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The cold dreary days of winter are upon us and that can be dangerous for those prone to depression. Relationship Therapist Tamra Mercieca says we don’t have to get SAD.
We’re all familiar with depression these days, but how much do you know about it’s seasonal cousin? Seasonal Affective Disorder or ‘sunlight starvation’ usually strikes at the start of winter and ends in spring or early summer. Some people refer to it as the ‘winter blues’ but it can be a lot more serious than that.
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People who suffer from SAD get the common signs of depression: sadness, anxiety, irritability, loss of interest in their usual activities and the inability to concentrate. They can often suffer other symptoms such as extreme fatigue and lack of energy, the need for more sleep, a desire to be alone, craving for carbohydrates, and increased appetite and weight gain.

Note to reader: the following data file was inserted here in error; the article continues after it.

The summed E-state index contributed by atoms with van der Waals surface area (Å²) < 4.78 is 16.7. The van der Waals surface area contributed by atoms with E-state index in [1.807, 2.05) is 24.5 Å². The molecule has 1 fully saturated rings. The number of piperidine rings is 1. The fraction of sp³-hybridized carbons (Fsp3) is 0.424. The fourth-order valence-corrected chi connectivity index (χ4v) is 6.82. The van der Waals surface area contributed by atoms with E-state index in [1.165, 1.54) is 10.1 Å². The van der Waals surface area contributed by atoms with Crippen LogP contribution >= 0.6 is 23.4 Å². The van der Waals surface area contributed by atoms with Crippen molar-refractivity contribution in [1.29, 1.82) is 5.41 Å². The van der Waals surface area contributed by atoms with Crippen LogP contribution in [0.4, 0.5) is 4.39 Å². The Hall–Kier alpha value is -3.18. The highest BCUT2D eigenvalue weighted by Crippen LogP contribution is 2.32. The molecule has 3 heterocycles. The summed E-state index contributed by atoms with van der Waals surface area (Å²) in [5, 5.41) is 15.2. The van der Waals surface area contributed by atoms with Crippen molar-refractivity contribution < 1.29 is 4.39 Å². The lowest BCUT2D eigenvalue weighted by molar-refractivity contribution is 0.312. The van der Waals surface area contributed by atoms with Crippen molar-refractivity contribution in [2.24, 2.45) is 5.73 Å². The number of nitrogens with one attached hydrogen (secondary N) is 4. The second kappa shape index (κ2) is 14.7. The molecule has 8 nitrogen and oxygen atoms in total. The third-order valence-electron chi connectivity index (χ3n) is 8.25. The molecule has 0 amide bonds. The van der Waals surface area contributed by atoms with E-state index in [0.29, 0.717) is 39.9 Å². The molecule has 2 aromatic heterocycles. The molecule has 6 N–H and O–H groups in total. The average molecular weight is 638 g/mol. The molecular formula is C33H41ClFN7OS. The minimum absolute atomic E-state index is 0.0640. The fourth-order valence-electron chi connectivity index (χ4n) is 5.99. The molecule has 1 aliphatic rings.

The exact cause of this condition is not known, but the winter variety is often blamed on a lack of available sunlight. One theory is that with decreased exposure to sunlight, the biological clock that regulates mood, sleep and hormones is delayed, running more slowly in winter.
So how do you remedy this? Like depression, getting to the root cause of Seasonal Affective Order is the answer. And this can be done with a therapist who practises subconscious mind techniques. But as I discuss in my book The Upside of Down: A personal journey and toolkit for overcoming depression, there are other activities you can do also.
Keeping active is a must as it pumps happy chemicals into the bloodstream. Eating foods that are high in serotonin will also make you feel better. These include salmon, bananas, leafy greens, cashews, walnuts and asparagus. Drink plenty of water because dehydration leads to fatigue. Laughing is a fool-proof way of changing your mental state. And if you’re really struggling, acupuncture is brilliant!
If you’d like the chance to win a copy of the audio version of my book The Upside of Down, sign up for my newsletter at www.gettingnaked.com.au